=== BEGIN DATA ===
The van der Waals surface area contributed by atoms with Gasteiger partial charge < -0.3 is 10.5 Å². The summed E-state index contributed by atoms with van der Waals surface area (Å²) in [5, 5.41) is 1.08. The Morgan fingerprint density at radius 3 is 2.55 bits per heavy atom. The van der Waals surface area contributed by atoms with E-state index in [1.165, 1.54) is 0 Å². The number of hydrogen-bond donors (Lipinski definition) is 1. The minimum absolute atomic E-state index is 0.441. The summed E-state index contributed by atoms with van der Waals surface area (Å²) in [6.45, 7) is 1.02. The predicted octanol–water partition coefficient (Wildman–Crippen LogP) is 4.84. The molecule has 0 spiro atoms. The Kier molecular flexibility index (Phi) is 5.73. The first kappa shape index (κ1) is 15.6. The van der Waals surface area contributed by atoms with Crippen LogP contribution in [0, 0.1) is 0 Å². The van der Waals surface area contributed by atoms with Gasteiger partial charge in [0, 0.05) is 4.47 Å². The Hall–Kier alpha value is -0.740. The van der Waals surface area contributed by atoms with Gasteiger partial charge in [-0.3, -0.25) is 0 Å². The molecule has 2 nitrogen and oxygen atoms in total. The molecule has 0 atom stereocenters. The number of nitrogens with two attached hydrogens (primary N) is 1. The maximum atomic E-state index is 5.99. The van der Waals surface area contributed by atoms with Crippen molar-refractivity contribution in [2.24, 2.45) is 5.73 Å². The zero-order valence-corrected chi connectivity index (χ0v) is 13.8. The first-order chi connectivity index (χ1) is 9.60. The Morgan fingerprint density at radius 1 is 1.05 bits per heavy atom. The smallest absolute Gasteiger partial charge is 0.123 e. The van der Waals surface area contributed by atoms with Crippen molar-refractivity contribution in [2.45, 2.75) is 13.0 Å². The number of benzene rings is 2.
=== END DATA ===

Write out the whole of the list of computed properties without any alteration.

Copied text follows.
The van der Waals surface area contributed by atoms with Gasteiger partial charge < -0.3 is 10.5 Å². The summed E-state index contributed by atoms with van der Waals surface area (Å²) in [5, 5.41) is 1.08. The Morgan fingerprint density at radius 3 is 2.55 bits per heavy atom. The van der Waals surface area contributed by atoms with E-state index in [1.165, 1.54) is 0 Å². The number of hydrogen-bond donors (Lipinski definition) is 1. The minimum absolute atomic E-state index is 0.441. The summed E-state index contributed by atoms with van der Waals surface area (Å²) in [6.45, 7) is 1.02. The predicted octanol–water partition coefficient (Wildman–Crippen LogP) is 4.84. The molecule has 0 spiro atoms. The Kier molecular flexibility index (Phi) is 5.73. The first kappa shape index (κ1) is 15.6. The van der Waals surface area contributed by atoms with Crippen LogP contribution in [0, 0.1) is 0 Å². The van der Waals surface area contributed by atoms with Gasteiger partial charge in [0, 0.05) is 4.47 Å². The Hall–Kier alpha value is -0.740. The van der Waals surface area contributed by atoms with Gasteiger partial charge in [-0.3, -0.25) is 0 Å². The molecule has 2 nitrogen and oxygen atoms in total. The molecule has 0 atom stereocenters. The number of nitrogens with two attached hydrogens (primary N) is 1. The maximum atomic E-state index is 5.99. The van der Waals surface area contributed by atoms with Crippen molar-refractivity contribution in [2.24, 2.45) is 5.73 Å². The zero-order valence-corrected chi connectivity index (χ0v) is 13.8. The first-order chi connectivity index (χ1) is 9.60. The Morgan fingerprint density at radius 1 is 1.05 bits per heavy atom. The smallest absolute Gasteiger partial charge is 0.123 e. The van der Waals surface area contributed by atoms with Crippen molar-refractivity contribution in [2.45, 2.75) is 13.0 Å². The number of benzene rings is 2.